Old fashioned, drawing room clichés, evident throughout, may be fun for fans of this type.

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Posted

The Galapagos Affair:  Satan Came To Eden - 2013 - 6/10

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In 1929, Friedrich Ritter and Dore Strauch abandon Berlin for remote islands, to escape civilization.
Back to the earth, man versus nature, in vogue at the time, especially in Germany.
A year on, articles were published about their Eden and paradise existence, and that drew newcomers.
Documentary of the conflicts, resentments, and eventual disappearance of individuals.
Filmmakers work diligently to make this footnote seem compelling, though it is more a curio, despite the heady aroma of tropical sexual abandon.
Amazing period footage (how did that survive, who kept them?), including a silent pirate movie!
Interviewees include modern day inhabitants who speculate as well as you or I.

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Posted

New World - 2013 - 6/10
AKA - Hangul // 신세계

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Head of powerful criminal gang dies in sudden accident, and the throne is vacant.
Police see this as an opportunity to break up the powerful gang from within.
Because -- the police have infiltrated it.
Echoes of many yakuza and triad films, especially Infernal Affairs.
A masculine cast of major S Korean actors exude macho.
Violence tends to splash in bursts in overlong, poky film, with too many minor characters.
If you decide to give this a look, watch for late twists.

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Meru - 2015 - 7/10

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Mountain film.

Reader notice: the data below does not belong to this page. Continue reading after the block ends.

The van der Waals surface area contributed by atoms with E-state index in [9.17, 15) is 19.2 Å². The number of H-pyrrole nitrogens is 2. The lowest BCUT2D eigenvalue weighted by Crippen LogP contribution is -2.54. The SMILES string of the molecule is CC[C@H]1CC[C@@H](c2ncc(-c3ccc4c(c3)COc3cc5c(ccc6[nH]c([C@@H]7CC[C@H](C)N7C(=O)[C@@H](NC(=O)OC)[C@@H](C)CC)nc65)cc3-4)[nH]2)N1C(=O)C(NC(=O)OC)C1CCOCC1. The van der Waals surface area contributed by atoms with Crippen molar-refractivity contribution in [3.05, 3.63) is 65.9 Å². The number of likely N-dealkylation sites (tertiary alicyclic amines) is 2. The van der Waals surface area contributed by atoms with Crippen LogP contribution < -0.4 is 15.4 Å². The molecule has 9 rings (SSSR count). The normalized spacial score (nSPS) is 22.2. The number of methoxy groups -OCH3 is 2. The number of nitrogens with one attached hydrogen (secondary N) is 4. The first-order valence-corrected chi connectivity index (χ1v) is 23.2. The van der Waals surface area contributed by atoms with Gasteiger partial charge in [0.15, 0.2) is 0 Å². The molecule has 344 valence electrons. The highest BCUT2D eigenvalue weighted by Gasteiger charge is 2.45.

Like Everest, Meru is in the Himalayas.
Unlike Everest, there are no servants (sherpas) to coddle rich wannabees, or ****s of pissing, trash tossing, selfie stick waving dickwits.
Nope, this doc follows three climbers, on their own, trying to surmount one of the last virgin peaks on the planet.
Narration outweighs outdoor scenery in this, though the three men are more personable than other rock crawlers.
Film excels at showing hardships, exhaustion, and the risks from overextending your limits.
Extras include a cheerful tour of the cramped, frigid porta-ledge, suspended over oblivion.
I see a fair amount of climbing flicks.  This, for me, is a rarity as the men here are rugged old school, self reliant, not dependent on dozens of paid slaves to do the grunt work.

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Spy Smasher - 1942 - 7/10 (Serial scale)

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Yes, boys and girls, spies have infiltrated America and mean you harm!
Police - FBI - CIA (wait, there is no CIA) are outsmarted by the diabolical Mask and his gang of thieves, saboteurs, traitors, and the ever ready Kriegsmarine.
Fortunately, the heroic and rugged Spy Smasher is there to thwart their villainy!
One of the greatest cliffhangers ever from Republic features a pile of stunts that still impress.
Kane Richmond, starring in a dual role, is clearly in peak physical form throughout.
Fights are well choreographed and inventively staged.  Many with double, or triple!, jeopardies!
(Lucas and Spielberg borrowed sequences for Raiders).
A few too many cheats on cliffhangers for my liking.
This also informed a scene from A Christmas Story, where Ralphie and Randy stand in line to see Santa Claus behind a boy wearing costume and goggles - Spy Smasher's garb.

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Step By Step - 1946 - 5/10